Released on the 27th of September, Korfian’s third Ep is called Postfire and follows up last years chapter Event Horizon, leading us into a new perturbing episode that exudes indefatigable will and incessant creativity.
The graphic designer Spyros Psarras embarks on a profound introspection by crafting a world constantly wounded by the oppressing dread of getting out of our shells, exposing each other to a cold-hearted, aseptic world. And once we belt up, the journey across our personal inferno takes place.
But the project itself gravitates around inner soreness that is soon enough universalized: Korfian disseminates his key point along brief reflections on life but not short-lived ideas, they wildly echo while the very next track starts blooming in the eardrum. Past, Love, Roots back their statement into the following tunes by captivatingly preparing the ground. And Postfire declares its intent of being a magnifier for human tribulations, proudly blowing up with immediate effect.
Korfian moniker is by now already synonym for swarms of vocals that bargain for a thrilling shock, his non-binary voice is sensually skin-prickling, and after hearing it the listener inevitably gazes down, hypnotized by the swirling hues, an irregular network of passages ready to blaze everyone away.
Ther is no ὕβϱις in saying that this psychotomimetic odissey is niche stuff: it takes some patience to disentangle all the concealed meanings scattered around: in Fear sequel videoclip he’s silhouetted in several layers of himself, wrapped in instinctive diapositives of symbolism: spiders bestow the power to work magic, while snakes – it goes without saying – are archetype of human betrayals and evil, unspeakable impulses.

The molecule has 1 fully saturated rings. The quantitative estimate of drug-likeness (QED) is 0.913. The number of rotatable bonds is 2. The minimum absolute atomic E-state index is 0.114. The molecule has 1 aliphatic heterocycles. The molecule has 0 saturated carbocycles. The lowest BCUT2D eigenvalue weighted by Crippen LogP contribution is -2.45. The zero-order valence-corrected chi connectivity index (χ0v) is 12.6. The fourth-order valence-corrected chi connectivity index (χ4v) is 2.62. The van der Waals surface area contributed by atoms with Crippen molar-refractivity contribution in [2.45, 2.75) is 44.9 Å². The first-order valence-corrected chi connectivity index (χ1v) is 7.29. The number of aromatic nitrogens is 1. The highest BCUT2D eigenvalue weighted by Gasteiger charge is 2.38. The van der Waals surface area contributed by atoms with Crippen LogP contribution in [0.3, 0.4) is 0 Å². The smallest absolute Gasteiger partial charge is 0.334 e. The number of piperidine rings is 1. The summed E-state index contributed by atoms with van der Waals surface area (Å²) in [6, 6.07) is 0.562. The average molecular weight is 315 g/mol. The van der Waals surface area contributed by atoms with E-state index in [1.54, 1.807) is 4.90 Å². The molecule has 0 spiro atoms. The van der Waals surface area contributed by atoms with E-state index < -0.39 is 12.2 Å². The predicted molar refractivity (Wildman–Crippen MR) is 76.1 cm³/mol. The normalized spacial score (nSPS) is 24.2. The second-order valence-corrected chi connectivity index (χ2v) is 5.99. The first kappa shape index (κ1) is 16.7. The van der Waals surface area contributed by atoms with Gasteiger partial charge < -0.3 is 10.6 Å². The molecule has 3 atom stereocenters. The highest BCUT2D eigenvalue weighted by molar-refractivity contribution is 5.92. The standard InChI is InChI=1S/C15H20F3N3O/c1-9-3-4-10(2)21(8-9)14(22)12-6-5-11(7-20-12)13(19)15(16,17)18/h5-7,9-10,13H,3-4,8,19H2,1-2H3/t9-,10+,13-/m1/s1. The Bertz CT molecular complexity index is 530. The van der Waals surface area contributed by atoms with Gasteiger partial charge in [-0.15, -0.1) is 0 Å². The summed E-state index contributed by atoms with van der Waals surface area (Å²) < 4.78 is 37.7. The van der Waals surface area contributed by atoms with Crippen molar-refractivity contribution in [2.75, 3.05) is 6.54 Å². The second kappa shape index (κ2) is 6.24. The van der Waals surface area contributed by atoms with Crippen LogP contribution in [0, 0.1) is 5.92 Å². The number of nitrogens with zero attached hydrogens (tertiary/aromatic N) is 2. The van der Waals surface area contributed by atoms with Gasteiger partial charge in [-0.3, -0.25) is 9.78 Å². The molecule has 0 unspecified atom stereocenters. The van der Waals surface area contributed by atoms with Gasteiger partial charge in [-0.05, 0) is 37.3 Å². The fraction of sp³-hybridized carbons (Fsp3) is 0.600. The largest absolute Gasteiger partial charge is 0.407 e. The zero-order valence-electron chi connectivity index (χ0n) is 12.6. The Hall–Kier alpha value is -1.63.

Those needs that are daily affected by tarantism and won’t go anywhere anytime soon: the fight for freedom, the urge for being away from past mistakes, the search for a stable future in such dark times. The album production is a remarkable matryoshka: the Gregorian chants-like background of Big Bang perfectly suits Korfian’s eerie, powerfully gothic tone. The combination perfectly walks the audience through formidable heart-breaking scenarios in which it’s easy to get lost if there’s not focus on the several bottom lines of the lyrics.
After bearing up with what it defined a long winter when introducing the Ep, Korfian has finally reached that mindset of human consciousness: Sometimes we don’t have what it takes, He bravely admits, and therefore next step is inevitably summed up into the powerful line: Bury your past. He bangs around with purpose, arguing out his thirst for life and crave for freedom (I am what I am, can we share ourselves without any fear?). He tries to angle for solutions, but living through the present is the only way and Art remains the only possible highway to chase.
This sake for Hic et nunc kicks in Handful of Dirt, the restless agony for the on-the-spot present violently pushes into harsh sounds fiercely translating the message conveyed. It’s a cataclysmal eye that opens up with an operatic, scenic intro. Korfian never backs off: in Big Bang He hands out muscular recommendations learnt along the way: If we could turn back time and take back all the mistakes, but what for?, batting an eye to bands like Drab Majesty, Lust for Youth, Black Marble, slightly glancing at Elisa’s Together.
In Paternal He opposes to the erasure of challenges. Growing up is a lifetime journey involving the maintenance of your roots , for them not to grow out of the fence and damaging you forever. It’s about holding them back, He states. And resonating with his own Greek nationality, He even caresses a morbid idea of patricide, metaphorically conveyed across the image of a decisive root cut.
If it’s true that God always geometrizes – quoting another Greek voice from the past -we can say that this Ep is another masterful score into Korfian’s future as a musician.
At this point, We demand some onstage performances.